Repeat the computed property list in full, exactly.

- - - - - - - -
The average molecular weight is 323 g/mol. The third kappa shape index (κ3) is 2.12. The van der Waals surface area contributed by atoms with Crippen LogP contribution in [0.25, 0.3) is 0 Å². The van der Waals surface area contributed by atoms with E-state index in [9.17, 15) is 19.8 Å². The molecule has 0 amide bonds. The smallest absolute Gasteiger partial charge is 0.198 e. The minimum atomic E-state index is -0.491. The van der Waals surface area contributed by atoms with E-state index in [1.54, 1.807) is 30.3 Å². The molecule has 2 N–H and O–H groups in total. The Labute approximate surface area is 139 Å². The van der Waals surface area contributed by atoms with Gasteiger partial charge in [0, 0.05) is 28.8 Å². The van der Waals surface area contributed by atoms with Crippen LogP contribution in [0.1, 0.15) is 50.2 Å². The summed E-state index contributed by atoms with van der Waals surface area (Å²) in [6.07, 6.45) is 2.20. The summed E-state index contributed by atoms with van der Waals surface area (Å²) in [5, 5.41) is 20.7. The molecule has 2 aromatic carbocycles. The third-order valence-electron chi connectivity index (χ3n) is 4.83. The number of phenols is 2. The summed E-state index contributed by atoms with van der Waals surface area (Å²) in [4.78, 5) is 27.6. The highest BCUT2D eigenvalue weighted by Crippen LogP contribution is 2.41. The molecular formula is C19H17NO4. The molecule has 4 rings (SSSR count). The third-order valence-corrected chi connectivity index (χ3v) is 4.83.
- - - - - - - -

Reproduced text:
The average molecular weight is 323 g/mol. The third kappa shape index (κ3) is 2.12. The van der Waals surface area contributed by atoms with Crippen LogP contribution in [0.25, 0.3) is 0 Å². The van der Waals surface area contributed by atoms with E-state index in [9.17, 15) is 19.8 Å². The molecule has 0 amide bonds. The smallest absolute Gasteiger partial charge is 0.198 e. The minimum atomic E-state index is -0.491. The van der Waals surface area contributed by atoms with E-state index in [1.54, 1.807) is 30.3 Å². The molecule has 2 N–H and O–H groups in total. The Labute approximate surface area is 139 Å². The van der Waals surface area contributed by atoms with Gasteiger partial charge in [0, 0.05) is 28.8 Å². The van der Waals surface area contributed by atoms with Crippen LogP contribution in [0.1, 0.15) is 50.2 Å². The summed E-state index contributed by atoms with van der Waals surface area (Å²) in [6.07, 6.45) is 2.20. The summed E-state index contributed by atoms with van der Waals surface area (Å²) in [5, 5.41) is 20.7. The molecule has 2 aromatic carbocycles. The third-order valence-electron chi connectivity index (χ3n) is 4.83. The number of phenols is 2. The summed E-state index contributed by atoms with van der Waals surface area (Å²) in [4.78, 5) is 27.6. The highest BCUT2D eigenvalue weighted by Crippen LogP contribution is 2.41. The molecular formula is C19H17NO4. The molecule has 4 rings (SSSR count). The third-order valence-corrected chi connectivity index (χ3v) is 4.83.